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  1. Great points. And it brings up the urban/rural (and even urban/suburban) divide again: those areas simply DO NOT have public transportation, or if they do, the service is limited in time and area. It’s not a blanket option.

    It’s still possible to get a driver’s license at 14, actually, if you certify that it’s because you need it to help with the family farm. A number of kids I went to high school with had those licenses- and used them to get to their after-school jobs that they needed because family farms don’t exactly bring in all that much money.


    September 10, 2008 at 1:33 am

  2. I think parents need to take a more active role in determining – realistically, which may be hard for the My-Baby-Can-Do-No-Wrong moms and dads – whether or not their children are allowed to have licenses. Teens in situations where maybe they need to drive to get to work, or so that their parents don’t have to take time off of work to drive them, or whatever, have in many cases been forced by their circumstances to grow up a little faster and understand how important driving safe is.

    I remember a girl from my high school whose wealthy family continued fixing up her huge Escalade (or whatever massive SUV they’d given her) after 15+ accidents and hundreds of thousands of dollars in damage to her car, other cars, the offending lamppost, the MEDIAN STRIP in one memorable case, etc… And I hoped every day they’d come to terms with reality. Her problem was (and she OPENLY admitted this) was that she texted while driving ALL THE TIME. At that point, mom and dad need to wake up before the girl starts racking up a body count because it is only a matter of time. And if you look at me, I’m pretty young, but I’ve only had two VERY VERY minor accidents so far and I understand that I need to be vigilant every time I get behind the wheel of a car. I stay off my cell unless I need directions, and so forth. It sucks that in order to keep young girls like her off the road, legally, young girls like me might get stuck off the road, too. Though I’d be really grateful if everybody learned how to drive safely and politely, and I didn’t feel like I was going to die almost every time I get onto route 3, I’d settle for taking the few highest risk drivers out of the equation so that I have a higher chance of reaching my destination, or even crossing the street, alive.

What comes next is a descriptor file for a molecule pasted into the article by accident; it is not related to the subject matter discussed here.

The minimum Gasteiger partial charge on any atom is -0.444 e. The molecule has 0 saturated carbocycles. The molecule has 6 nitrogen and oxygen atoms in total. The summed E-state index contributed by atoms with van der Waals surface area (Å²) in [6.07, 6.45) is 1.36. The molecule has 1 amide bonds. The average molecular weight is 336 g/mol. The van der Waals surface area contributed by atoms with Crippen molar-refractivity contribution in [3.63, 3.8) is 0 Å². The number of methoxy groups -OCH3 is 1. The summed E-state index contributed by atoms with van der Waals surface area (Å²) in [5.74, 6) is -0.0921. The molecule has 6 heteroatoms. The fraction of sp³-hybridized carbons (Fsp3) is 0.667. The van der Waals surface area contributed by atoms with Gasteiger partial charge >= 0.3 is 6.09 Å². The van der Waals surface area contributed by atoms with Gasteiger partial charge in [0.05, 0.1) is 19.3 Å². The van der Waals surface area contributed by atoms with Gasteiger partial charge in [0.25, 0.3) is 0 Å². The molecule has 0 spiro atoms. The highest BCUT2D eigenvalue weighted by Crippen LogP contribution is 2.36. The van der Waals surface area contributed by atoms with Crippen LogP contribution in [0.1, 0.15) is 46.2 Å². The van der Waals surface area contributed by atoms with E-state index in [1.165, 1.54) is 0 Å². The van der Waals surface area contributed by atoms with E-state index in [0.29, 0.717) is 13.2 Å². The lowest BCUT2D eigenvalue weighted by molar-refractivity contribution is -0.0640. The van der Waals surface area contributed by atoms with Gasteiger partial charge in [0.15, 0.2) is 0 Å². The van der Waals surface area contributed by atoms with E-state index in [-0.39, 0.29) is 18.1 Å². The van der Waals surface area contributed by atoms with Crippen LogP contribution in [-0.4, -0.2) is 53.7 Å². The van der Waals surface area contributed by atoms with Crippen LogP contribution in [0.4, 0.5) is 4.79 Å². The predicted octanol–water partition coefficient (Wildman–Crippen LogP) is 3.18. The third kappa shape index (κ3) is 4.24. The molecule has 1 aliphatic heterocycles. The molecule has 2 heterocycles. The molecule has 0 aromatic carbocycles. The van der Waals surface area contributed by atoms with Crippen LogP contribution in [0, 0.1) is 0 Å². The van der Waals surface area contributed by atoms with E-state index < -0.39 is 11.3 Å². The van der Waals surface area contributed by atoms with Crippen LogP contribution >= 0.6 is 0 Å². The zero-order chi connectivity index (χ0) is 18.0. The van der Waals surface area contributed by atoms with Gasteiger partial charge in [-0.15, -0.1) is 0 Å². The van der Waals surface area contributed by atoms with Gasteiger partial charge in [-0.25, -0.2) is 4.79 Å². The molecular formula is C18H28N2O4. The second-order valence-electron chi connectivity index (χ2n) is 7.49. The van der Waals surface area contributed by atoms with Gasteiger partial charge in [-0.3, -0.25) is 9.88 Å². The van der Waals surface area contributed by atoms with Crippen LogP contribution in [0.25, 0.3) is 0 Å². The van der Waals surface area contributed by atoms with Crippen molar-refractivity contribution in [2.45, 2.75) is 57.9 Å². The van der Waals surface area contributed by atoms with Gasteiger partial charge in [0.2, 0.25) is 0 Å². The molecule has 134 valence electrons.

September 10, 2008 at 2:23 am

  3. Sonia–

    “have in many cases been forced by their circumstances to grow up a little faster and understand how important driving safe is.”

    I’m not sure raising the driving age would help with that, to tell you the truth. I think that a great deal of the difference between accidents had by 16 year olds and accidents had by 18 year olds is that the 18 year olds have two years of actual driving experience while the 16 year olds have none. If you adjust the age upward you’ll have the same problem.

    Chronological age isn’t a marker of maturity, the Institute can’t count on that extra year or two to automatically make safe drivers out of teenagers. (How many adult driving-texters do you know? I thought so.) And parents alone can’t decide who is and is not ready to drive. I think what Mass. does is the way to go–requiring drivers’ ed, a certain number of hours behind the wheel, etc. Education and training. Parents, of course, do have to educate and monitor their own children, but we all know kids act differently when mom’s not around, so a good foundation will help a great deal.

    Then, as I said above, raising the driving age is going to harm a great many more people than it helps and that issue is most definitely an issue of income that they are not considering.



    September 10, 2008 at 4:06 am